Essay

The Difference This Time is Ryan, not Religion

By August 20, 2012 One Comment
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With the recent announcement of Rep. Paul Ryan as the Republican Vice-Presidential nominee, the major party slates are set and the choice before us has been defined as sharply as any in recent electoral memory.  Some Christian voters – especially evangelicals – might well be wondering whatever happened to “their kind” of candidate.   As an evangelical, I welcome the choice we have.

This election has a different religious backdrop. The major party nominees are two Roman Catholics, a Mormon and whatever Barack Obama is. (No, not Muslim – I think he’s probably best described as “progressive Protestant.”)  Over the past few years we’ve heard a lot about “values voters,” who have, among other things, focused much attention on how we define marriage.  Consider this: we have two candidates for President with polygamy in their recent family histories.   “Religion” in this election is going to mean something much wider than in the recent past.  I doubt there is a candidate amongst them who would feel comfortable giving his “personal testimony” or who is fluent in the Four Spiritual Laws.

I am encouraged instead of discouraged by this.  I’ve long been suspicious of politicians making overtly religious statements that have felt like pandering to the born-again vote. 

Instead of having to cut through a smokescreen of religious rhetoric, I’m looking forward to hearing a vigorous debate between the candidates on some fundamental philosophical questions about the nature (and size) of government.  I found a very clear statement of the question that I believe should animate this election in the most recent issue of Perspectives, in an article by David E. Timmer, citing a lecture Nicholas Wolterstorff gave in 1973. 

Nick had spent the first half of the lecture calmly and methodically contrasting two views of the scope of governmental power: one that made the state responsible for the provision of social welfare at the risk of a slippery slope to totalitarianism, and another that strictly limited the state to protection of individual freedoms even at the cost of ignoring social injustice. “Some of us,” he summarized, “cannot ignore the cry for social justice so we put up with the evils of the comprehensive service-state. Some of us cannot ignore the evils of the comprehensive service-state so we put up with the absence of justice. That is our agony. Is there no escape?”

That is a very serious question that the United States deserves a serious conversation about.  It defies sound bites and tweets, mud-slinging and robo-calls.  It cannot be resolved in a thirty second television ad or the standard stump speech.  And, I believe, it is a question with profound religious dimensions.  It reflects different, and in some regards, deeper values than “values voters” have traditionally discussed.  It moves us past issues like marriage and abortion and onto poverty, and what responsibility we collectively bear for the “least of these.”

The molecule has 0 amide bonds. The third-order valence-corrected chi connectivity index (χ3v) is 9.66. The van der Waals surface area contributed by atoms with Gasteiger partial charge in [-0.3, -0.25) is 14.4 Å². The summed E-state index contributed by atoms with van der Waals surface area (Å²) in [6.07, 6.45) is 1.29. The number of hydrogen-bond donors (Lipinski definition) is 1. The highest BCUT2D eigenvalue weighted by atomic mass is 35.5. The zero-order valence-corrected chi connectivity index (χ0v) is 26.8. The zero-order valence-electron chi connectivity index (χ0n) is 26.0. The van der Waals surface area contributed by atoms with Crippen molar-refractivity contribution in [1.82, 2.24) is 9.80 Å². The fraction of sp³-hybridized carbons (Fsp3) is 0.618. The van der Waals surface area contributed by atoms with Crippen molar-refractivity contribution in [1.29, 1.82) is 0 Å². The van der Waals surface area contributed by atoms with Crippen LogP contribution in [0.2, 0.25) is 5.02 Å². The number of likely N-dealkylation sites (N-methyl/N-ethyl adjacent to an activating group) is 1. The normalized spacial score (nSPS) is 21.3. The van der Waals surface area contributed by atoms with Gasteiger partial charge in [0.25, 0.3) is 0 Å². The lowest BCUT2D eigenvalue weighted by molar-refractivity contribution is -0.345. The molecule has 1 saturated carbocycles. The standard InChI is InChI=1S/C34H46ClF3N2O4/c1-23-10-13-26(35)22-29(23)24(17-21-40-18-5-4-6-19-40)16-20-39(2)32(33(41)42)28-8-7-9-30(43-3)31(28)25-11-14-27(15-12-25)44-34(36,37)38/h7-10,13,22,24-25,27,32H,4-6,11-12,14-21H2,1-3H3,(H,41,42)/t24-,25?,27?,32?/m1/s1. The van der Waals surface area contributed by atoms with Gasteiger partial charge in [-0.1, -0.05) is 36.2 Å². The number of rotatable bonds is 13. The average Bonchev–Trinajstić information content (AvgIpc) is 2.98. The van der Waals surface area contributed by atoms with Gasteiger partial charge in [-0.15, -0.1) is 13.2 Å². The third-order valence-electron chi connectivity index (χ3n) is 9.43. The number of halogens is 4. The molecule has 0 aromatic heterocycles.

As the recent dust-up over welfare reform revealed, on one side are those who believe we must have a social safety-net and on the other those who believe our safety-net is regularly abused at the expense of average folks.  Which is it?  This election has the capacity to shine a much-needed light on all sorts of issues involving the poorest Americans.  Will that happen?  I don’t expect it, but I hope for it. 

Up until ten days ago, I was feeling very discouraged about the tone of this election.  Now, after Ryan’s entry in the race, I’m somewhat hopeful.  What a contrast to four years ago – this is a vice-presidential pick with substance who has put ideas on the table.  Regardless of your interpretation of his ideas, now there are actual ideas to sink our teeth into and debate.  I welcome that.  How about you?

Jeff Munroe

Jeff Munroe is a retired minister in the Reformed Church in America. He resides in Holland, Michigan.

One Comment

  • Mark DeKoster says:

    I agree and am looking forward to the possibility of a serious debate of the issues. I think this election is, as you quote Nick discussing, a debate between Big Government or the rights of the Individual. Certainly the most significant election to define that in recent times and it will be to us, the voters, to actually engage in thoughtful discussion about which side of that coin brings the greatest good to society.

    Questions such as: Are we abdicating our responsibilities as Christians when we let government do the work of caring for the poor? Is it moral to allow government to forcibly take from those who have to give to those who don't have regardless of the reasons those who don't have, don't have? Is a government that cares only for individual rights moral or is the government that takes from all to give to all moral?

    Yes it could be an interesting 50 or 60 days of discussion, if only we will.

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